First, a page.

Unfortunately, I do not understand your second point. If I have the rank ordering of the 20 alternatives for a respondent, I know how they will answer any MaxDiff choice set. If I give a respondent their 4th, 10th, 16th, and 17th ranked alternatives, I know that the 4th will be picked as best and the 17th will be picked as worst. Thus, the complete ranking can be used to generate answers to every possible combination. I don't need to "borrow" data using hierarchical Bayes because I have unlimited data for every respondent. In the end, all I know is the rank ordering of the alternatives.

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    2. Your description is fine from the algorithmic point of view (robot's perspective), but it's will never believe any real respondent will do it that way. It simply doesn't happen this way. We are simplifying our life and most ranking heuristics will be based on the overview of the whole picture of elements.
      The second point is... measurement error and respondents uncertainty. There is as much of it in the ranking data as in any other kind of data. Here the possibility of replacing this missing information comes handy.

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    3. But we do this all the time. It is common to see a survey question with a long list of benefits, features, touch points or something else. The respondent is asked to pick the best or the top three. However, I do not recommend rankings because they are not informative or generalizable. My point is that MaxDiff is a solution to a non-existent problem. Best-worst choice sets are not easier or faster than complete rankings. We just do not need all the extra design and analysis required by the MaxDiff partial ranking with hierarchical Bayes estimation.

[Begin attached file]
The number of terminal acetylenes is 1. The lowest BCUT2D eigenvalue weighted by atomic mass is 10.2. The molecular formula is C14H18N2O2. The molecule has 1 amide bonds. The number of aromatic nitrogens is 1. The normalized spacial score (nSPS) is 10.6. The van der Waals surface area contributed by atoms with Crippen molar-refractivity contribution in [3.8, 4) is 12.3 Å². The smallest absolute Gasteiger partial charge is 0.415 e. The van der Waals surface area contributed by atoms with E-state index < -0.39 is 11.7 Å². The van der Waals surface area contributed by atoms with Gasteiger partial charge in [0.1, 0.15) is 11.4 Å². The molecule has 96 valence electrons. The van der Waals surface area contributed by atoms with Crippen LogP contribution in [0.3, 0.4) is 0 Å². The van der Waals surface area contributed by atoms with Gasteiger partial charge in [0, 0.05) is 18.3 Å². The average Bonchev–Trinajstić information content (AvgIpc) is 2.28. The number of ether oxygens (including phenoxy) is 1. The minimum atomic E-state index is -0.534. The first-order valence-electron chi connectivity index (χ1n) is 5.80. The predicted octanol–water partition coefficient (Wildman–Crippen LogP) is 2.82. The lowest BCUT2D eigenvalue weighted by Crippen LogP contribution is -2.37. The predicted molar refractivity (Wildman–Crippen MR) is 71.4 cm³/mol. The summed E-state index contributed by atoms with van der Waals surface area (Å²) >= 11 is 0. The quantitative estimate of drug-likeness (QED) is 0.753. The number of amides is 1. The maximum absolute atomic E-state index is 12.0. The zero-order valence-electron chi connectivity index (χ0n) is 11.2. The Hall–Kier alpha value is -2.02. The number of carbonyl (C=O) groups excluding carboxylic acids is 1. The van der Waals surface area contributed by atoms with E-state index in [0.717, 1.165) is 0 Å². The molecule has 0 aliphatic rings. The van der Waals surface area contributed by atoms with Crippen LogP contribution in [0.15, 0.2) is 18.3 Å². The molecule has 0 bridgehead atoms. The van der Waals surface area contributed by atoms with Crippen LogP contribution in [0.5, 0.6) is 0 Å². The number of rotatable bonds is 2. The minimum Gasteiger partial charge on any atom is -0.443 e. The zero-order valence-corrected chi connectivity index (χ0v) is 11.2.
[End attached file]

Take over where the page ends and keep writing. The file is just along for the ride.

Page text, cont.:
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    4. As I recall, there was some published results in the 1970's indicating that people have difficulty producing reliable rankings to depths beyond 6 or 7.

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    5. To be clear, I am not advocating rankings of any number of attributes unless such a ranking is a common marketplace task with which consumers have some familiarity. My only point was that I could select the best and worst for any MaxDiff choice set once I had the complete ranking of the attributes. When asked if respondents were able to rank a large number of attributes, my response was that they do the hardest first steps all the time. I start the ranking process every time I give respondents a checklist of 20 or 30 things and ask them to pick the one most frequently done or the one most preferred. If I continued with the same list minus the one picked and ask again, I would have the first and second rank. It would take some time to complete the iterations, but in the end I would have a complete ranking. If I repeated the task a week later with the same respondents, I would not expect to find high levels of agreement. But let's get real, attribute checklists do not show more than around 50% agreement for short time intervals. Martin Weigel has a very entertaining post from his blog called canalside view. Look for a post on March 12, 2012. Here is the link http://martinweigel.org/tag/byron-sharp/.

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    6. I see. So for, say, 20 items to be ranked, how many pair-wise comparisons do you imagine a respondent would need to make?